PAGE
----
Friday, November 7, 2014

Reframing the Context: The Secretary of War

Context is everything. When a certain group manages to reframe the context of a discussion, then the sorts of answers available to any given question seem to become limited to a specific number of listed possible responses.

The Seal of Office of the United States War Office
Take for instance the question of war. A long time ago, everyone understood that war was inevitable, and they talked about how to pay for it, who should serve and when to declare it.  In the cabinet of the president of the United States, there was a Secretary of War.

Under George Washington, the Secretary of War was Henry Knox. He had been the chief artillery officer of the Continental Army, and before the ratification of the constitution, he served as the Continental War Secretary.

At first, the Secretary of War was responsible for all military affairs, but in 1798 the separate position of Secretary of the Navy was created, and the Secretary of War's scope was reduced to cover only the army. After 1886, the Secretary of War was third in line of succession to the presidency, right after the Vice President and the Secretary of State. (I bet Al Haig knew that!)

Something rather big happened to the Secretary of War position in 1947, with the passage of National Security Act of 1947: the Office of Secretary of War entirely disappeared. According to the Wikipedia: "The Secretary of the Army's office is generally considered the direct successor to the Secretary of War's office although the Secretary of Defense took the Secretary of War's position in the Cabinet, and the line of succession to the presidency."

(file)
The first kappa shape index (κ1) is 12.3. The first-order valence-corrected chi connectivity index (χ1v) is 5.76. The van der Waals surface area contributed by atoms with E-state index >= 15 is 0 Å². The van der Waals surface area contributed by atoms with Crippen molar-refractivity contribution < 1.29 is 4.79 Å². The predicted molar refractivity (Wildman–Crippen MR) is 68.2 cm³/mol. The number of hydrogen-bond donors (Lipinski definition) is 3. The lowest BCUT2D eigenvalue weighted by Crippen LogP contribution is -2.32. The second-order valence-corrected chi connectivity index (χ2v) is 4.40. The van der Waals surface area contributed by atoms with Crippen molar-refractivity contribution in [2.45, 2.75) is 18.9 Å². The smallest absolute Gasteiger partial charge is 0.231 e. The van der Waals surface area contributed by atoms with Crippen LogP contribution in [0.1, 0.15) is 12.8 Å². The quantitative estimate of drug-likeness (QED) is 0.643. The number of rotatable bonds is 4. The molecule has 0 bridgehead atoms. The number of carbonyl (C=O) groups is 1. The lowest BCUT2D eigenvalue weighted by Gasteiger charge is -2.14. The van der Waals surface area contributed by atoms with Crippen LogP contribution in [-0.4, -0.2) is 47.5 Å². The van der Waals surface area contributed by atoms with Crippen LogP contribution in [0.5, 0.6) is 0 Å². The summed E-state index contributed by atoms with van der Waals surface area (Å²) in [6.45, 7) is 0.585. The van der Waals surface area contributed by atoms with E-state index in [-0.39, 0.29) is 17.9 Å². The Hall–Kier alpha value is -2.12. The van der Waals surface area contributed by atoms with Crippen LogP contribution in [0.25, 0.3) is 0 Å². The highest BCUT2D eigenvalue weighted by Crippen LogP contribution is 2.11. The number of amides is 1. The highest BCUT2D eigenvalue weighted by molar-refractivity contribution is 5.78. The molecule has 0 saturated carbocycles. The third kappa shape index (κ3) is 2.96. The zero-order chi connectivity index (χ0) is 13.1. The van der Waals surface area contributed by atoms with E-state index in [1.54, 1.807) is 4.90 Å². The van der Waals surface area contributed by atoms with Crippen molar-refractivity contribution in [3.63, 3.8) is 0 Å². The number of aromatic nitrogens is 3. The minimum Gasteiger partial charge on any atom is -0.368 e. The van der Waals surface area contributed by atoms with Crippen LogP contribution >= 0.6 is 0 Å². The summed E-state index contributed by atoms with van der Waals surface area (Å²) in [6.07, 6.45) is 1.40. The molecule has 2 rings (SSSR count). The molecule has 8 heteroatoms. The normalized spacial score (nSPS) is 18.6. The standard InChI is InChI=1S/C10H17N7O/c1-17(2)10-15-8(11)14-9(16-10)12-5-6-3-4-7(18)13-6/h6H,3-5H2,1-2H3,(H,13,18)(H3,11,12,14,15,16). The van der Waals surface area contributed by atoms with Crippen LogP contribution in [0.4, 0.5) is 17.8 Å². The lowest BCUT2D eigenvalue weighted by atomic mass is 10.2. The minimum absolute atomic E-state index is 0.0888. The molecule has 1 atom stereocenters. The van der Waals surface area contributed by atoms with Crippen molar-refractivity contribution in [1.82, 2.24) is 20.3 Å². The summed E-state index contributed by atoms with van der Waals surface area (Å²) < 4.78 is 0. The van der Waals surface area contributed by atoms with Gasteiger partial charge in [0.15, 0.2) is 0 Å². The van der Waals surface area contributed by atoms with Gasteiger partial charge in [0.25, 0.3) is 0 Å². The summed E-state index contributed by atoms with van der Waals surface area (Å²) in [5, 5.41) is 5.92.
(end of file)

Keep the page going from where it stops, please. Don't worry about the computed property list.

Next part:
Why? Why did they do that? By eliminating the word "War" from the name of the office, did we eliminate war? No. There have been lots of wars in which the United States was involved since 1947. But none of them have been declared! This means that the Executive Branch has been free to wage war without the consent of the other branches ever since the word "war" was eliminated from our respectable statesman-like vocabulary.

Change the linguistic context, and you change the meaning of the constitution. Apparently, the requirement for a declaration of war went away as soon as we stopped calling it war.

Today, everybody seems to agree that war is a bad thing and we should avoid war at all costs. Everyone gives lip service to this idea. And yet it is easier for the president to start a war than ever before!

Reframing the context is a very dangerous thing. It would be better if we still called it war and had open  discussions about when it should be declared and who should pay for it and who should be asked to risk life and limb in waging it.

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